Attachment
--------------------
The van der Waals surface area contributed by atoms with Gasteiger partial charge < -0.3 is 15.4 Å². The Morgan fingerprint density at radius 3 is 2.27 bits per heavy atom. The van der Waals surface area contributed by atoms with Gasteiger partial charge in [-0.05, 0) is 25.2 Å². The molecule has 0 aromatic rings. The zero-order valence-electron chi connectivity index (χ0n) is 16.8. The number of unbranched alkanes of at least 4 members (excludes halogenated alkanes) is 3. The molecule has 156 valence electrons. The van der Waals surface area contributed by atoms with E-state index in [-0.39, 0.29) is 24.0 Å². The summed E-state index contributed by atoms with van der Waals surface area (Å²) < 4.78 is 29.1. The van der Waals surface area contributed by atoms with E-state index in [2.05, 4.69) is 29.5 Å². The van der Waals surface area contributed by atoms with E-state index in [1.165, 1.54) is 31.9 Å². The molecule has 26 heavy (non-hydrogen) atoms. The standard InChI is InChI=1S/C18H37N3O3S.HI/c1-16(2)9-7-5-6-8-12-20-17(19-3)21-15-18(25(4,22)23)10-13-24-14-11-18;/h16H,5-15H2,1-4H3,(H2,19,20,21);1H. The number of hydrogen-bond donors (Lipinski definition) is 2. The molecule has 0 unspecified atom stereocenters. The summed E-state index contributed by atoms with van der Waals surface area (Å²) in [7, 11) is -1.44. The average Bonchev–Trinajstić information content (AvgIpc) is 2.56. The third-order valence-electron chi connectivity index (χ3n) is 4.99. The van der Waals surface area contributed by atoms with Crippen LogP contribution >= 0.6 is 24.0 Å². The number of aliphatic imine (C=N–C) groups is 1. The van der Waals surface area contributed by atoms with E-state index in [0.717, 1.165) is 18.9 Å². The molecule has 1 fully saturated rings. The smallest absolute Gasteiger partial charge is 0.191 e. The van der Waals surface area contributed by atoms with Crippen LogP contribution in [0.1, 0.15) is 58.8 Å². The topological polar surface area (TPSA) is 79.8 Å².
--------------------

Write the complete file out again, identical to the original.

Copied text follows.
The van der Waals surface area contributed by atoms with Gasteiger partial charge < -0.3 is 15.4 Å². The Morgan fingerprint density at radius 3 is 2.27 bits per heavy atom. The van der Waals surface area contributed by atoms with Gasteiger partial charge in [-0.05, 0) is 25.2 Å². The molecule has 0 aromatic rings. The zero-order valence-electron chi connectivity index (χ0n) is 16.8. The number of unbranched alkanes of at least 4 members (excludes halogenated alkanes) is 3. The molecule has 156 valence electrons. The van der Waals surface area contributed by atoms with E-state index in [-0.39, 0.29) is 24.0 Å². The summed E-state index contributed by atoms with van der Waals surface area (Å²) < 4.78 is 29.1. The van der Waals surface area contributed by atoms with E-state index in [2.05, 4.69) is 29.5 Å². The van der Waals surface area contributed by atoms with E-state index in [1.165, 1.54) is 31.9 Å². The molecule has 26 heavy (non-hydrogen) atoms. The standard InChI is InChI=1S/C18H37N3O3S.HI/c1-16(2)9-7-5-6-8-12-20-17(19-3)21-15-18(25(4,22)23)10-13-24-14-11-18;/h16H,5-15H2,1-4H3,(H2,19,20,21);1H. The number of hydrogen-bond donors (Lipinski definition) is 2. The molecule has 0 unspecified atom stereocenters. The summed E-state index contributed by atoms with van der Waals surface area (Å²) in [7, 11) is -1.44. The average Bonchev–Trinajstić information content (AvgIpc) is 2.56. The third-order valence-electron chi connectivity index (χ3n) is 4.99. The van der Waals surface area contributed by atoms with Crippen LogP contribution >= 0.6 is 24.0 Å². The number of aliphatic imine (C=N–C) groups is 1. The van der Waals surface area contributed by atoms with E-state index in [0.717, 1.165) is 18.9 Å². The molecule has 1 fully saturated rings. The smallest absolute Gasteiger partial charge is 0.191 e. The van der Waals surface area contributed by atoms with Crippen LogP contribution in [0.1, 0.15) is 58.8 Å². The topological polar surface area (TPSA) is 79.8 Å².